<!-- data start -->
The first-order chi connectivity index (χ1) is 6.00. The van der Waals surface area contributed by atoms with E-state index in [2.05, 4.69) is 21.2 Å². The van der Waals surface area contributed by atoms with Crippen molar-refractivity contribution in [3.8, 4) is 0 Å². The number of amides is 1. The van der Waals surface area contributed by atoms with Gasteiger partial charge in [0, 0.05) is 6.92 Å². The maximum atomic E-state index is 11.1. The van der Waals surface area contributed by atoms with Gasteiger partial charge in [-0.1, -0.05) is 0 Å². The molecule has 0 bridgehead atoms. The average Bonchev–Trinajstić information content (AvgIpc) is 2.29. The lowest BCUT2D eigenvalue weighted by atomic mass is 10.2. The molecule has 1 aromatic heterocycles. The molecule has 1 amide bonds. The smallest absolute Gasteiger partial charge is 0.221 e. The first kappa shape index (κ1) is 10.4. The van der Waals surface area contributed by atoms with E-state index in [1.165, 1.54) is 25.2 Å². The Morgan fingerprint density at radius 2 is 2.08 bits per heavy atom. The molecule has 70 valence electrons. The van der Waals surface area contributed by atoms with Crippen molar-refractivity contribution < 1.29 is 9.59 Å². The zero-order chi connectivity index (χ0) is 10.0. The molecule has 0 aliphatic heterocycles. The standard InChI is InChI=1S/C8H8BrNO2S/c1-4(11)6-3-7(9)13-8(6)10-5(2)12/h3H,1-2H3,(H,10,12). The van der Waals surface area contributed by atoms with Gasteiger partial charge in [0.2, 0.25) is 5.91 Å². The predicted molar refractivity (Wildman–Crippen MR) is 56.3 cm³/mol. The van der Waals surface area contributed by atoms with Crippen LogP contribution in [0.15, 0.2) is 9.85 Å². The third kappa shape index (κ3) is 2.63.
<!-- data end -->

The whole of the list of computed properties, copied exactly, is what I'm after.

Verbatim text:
The first-order chi connectivity index (χ1) is 6.00. The van der Waals surface area contributed by atoms with E-state index in [2.05, 4.69) is 21.2 Å². The van der Waals surface area contributed by atoms with Crippen molar-refractivity contribution in [3.8, 4) is 0 Å². The number of amides is 1. The van der Waals surface area contributed by atoms with Gasteiger partial charge in [0, 0.05) is 6.92 Å². The maximum atomic E-state index is 11.1. The van der Waals surface area contributed by atoms with Gasteiger partial charge in [-0.1, -0.05) is 0 Å². The molecule has 0 bridgehead atoms. The average Bonchev–Trinajstić information content (AvgIpc) is 2.29. The lowest BCUT2D eigenvalue weighted by atomic mass is 10.2. The molecule has 1 aromatic heterocycles. The molecule has 1 amide bonds. The smallest absolute Gasteiger partial charge is 0.221 e. The first kappa shape index (κ1) is 10.4. The van der Waals surface area contributed by atoms with E-state index in [1.165, 1.54) is 25.2 Å². The Morgan fingerprint density at radius 2 is 2.08 bits per heavy atom. The molecule has 70 valence electrons. The van der Waals surface area contributed by atoms with Crippen molar-refractivity contribution < 1.29 is 9.59 Å². The zero-order chi connectivity index (χ0) is 10.0. The molecule has 0 aliphatic heterocycles. The standard InChI is InChI=1S/C8H8BrNO2S/c1-4(11)6-3-7(9)13-8(6)10-5(2)12/h3H,1-2H3,(H,10,12). The van der Waals surface area contributed by atoms with Gasteiger partial charge in [0.2, 0.25) is 5.91 Å². The predicted molar refractivity (Wildman–Crippen MR) is 56.3 cm³/mol. The van der Waals surface area contributed by atoms with Crippen LogP contribution in [0.15, 0.2) is 9.85 Å². The third kappa shape index (κ3) is 2.63.